Skip to main content

Maintenance Re-Certification Information

The purpose of Maintenance Re-Certification is a directive from the Fire Policy Committee, which formed a sub-committee in 2003 to address a number of certification concerns. The maintenance requirements were a bi-product of that committee and recommended by the Oregon fire service to have DPSST implement and facilitate this process. This is a way for agencies to recognize that proficiency is maintained by either frequently using the skills (service delivery), demonstrating proficiency through some type of evaluation or assessment (task performance), or through continuing education. For a summation of the hour requirement, please see our Maintenance Re-Certification Requirement Summary Sheet. A Maintenance Re-Certification packet will be mailed to each agency every even year and verification that maintenance requirements have been completed must be submitted, via the Maintenance Re-Certification Form, to DPSST by December 31st of that same year. Maintenance Re-Certification is critical in maintaining high-functioning knowledge, skills, and abilities to meet job performance requirements.

The Fire Policy Committee (FPC) formed a sub-committee in 2003 to address a number of certification issues. The maintenance requirements were a by-product of that committee.

DPSST is mandated by Oregon Administrative Rule (OAR) to carry out this function. It was the fire service (through the FPC) who asked for this requirement and it was the fire service who revised the OARs.

Most people recognize that the only way to maintain proficiency is to either frequently use the skills, demonstrate proficiency through some type of evaluation or assessment, and/or through continuing education.


The process begins when DPSST sends agencies the Maintenance Re-Certification packet in June of every even year. The packet includes partially completed Maintenance Re-Certification forms for each Fire Service Professional with certifications and listed as active on your agency's roster. Agencies wishing to participate in Maintenance Re-Certification must complete the forms in the packet and return them to DPSST no later than December 31st of that same year.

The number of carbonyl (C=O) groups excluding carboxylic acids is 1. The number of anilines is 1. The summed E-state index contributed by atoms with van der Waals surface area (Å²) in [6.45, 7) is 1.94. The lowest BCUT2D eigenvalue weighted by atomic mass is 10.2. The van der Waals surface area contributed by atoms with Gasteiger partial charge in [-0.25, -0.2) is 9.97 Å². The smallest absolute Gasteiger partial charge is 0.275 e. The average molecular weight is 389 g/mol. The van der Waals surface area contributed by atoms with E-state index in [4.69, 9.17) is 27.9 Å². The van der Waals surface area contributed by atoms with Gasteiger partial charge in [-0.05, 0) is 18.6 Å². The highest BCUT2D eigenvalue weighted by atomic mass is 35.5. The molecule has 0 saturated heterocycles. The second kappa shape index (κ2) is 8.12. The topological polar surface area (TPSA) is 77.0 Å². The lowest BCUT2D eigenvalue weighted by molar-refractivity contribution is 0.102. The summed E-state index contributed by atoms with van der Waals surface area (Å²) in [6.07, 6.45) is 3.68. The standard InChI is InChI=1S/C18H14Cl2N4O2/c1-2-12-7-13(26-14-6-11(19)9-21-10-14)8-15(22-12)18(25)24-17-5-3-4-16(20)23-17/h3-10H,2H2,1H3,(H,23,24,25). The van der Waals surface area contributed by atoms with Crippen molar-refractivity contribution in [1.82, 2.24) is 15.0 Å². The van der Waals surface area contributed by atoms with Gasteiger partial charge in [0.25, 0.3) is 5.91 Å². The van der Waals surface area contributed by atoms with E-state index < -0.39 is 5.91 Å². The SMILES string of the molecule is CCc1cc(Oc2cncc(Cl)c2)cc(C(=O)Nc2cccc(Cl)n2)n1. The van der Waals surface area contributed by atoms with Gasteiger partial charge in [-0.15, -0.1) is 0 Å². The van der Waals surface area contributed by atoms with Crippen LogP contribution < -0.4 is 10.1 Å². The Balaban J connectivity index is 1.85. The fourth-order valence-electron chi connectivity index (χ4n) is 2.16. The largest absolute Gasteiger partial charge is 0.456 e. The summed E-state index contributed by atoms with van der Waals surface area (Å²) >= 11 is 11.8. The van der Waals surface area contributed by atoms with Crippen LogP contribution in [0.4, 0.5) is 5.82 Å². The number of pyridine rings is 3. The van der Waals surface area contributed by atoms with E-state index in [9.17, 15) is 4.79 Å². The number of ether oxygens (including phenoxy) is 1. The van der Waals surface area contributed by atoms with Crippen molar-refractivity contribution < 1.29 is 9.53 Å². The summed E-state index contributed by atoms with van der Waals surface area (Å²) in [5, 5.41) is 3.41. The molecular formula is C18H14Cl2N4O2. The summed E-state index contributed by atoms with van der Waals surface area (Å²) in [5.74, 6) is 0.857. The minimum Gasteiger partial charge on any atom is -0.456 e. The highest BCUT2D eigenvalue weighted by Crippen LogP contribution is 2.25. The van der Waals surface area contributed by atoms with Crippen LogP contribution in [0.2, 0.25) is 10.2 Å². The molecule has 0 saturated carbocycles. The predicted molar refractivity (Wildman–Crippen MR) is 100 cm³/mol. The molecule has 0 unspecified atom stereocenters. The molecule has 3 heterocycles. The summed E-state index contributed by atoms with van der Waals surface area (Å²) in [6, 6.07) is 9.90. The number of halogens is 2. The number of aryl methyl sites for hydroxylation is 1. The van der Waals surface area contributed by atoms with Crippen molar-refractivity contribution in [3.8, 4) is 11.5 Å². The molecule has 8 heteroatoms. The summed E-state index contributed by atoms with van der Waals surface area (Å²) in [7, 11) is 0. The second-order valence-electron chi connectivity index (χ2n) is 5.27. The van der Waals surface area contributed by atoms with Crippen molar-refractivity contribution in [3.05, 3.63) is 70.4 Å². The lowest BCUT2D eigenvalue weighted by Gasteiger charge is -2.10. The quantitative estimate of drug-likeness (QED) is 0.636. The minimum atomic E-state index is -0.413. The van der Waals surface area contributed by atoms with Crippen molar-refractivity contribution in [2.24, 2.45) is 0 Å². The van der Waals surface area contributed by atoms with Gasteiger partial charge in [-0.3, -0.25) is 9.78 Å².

Once the forms are submitted to DPSST, they will be processed in accordance to the date the packets are received. When they are processed, DPSST will send confirmation letters to the fire agency identifying everyone's highest, implied, and lapsed levels of certification and the new expiration dates.

Currently, the only acceptable format is the paper form sent in the Maintenance Re-Certification packet. We hope to have an electronic version available in the future.

There are three methods: Service Delivery, Task Performance, or Education and/or Training. DPSST will ask how the individual met the re-certification requirements. Your agency can use any combination of these methods because DPSST is relying on the local Fire Chief or Training Officer to make the determination that an individual has demonstrated proficiency in the essential functions of the certification they want to maintain.

The OAR definition of “service delivery” means to be able to adequately demonstrate, through job performance, the knowledge, skills, and ability of a certification level. If the agency determines an individual has demonstrated proficiency in their certification level by doing the job then it is allowable to re-certify them using this method.

The OAR definition of “task performance” means to be able to demonstrate the ability to perform the tasks, of a certification level, in a controlled environment while being evaluated. This may be accomplished through a formal task performance test, task book style verification by a field Training Officer or the agency Training Officer, or other performance measurement utilized by the agency.

This term is not specifically defined by OAR definition. However, “Education and/or Training” is intended to mean that an individual has successfully completed accredited courses, college courses pertaining to the area of certification, or a series of courses.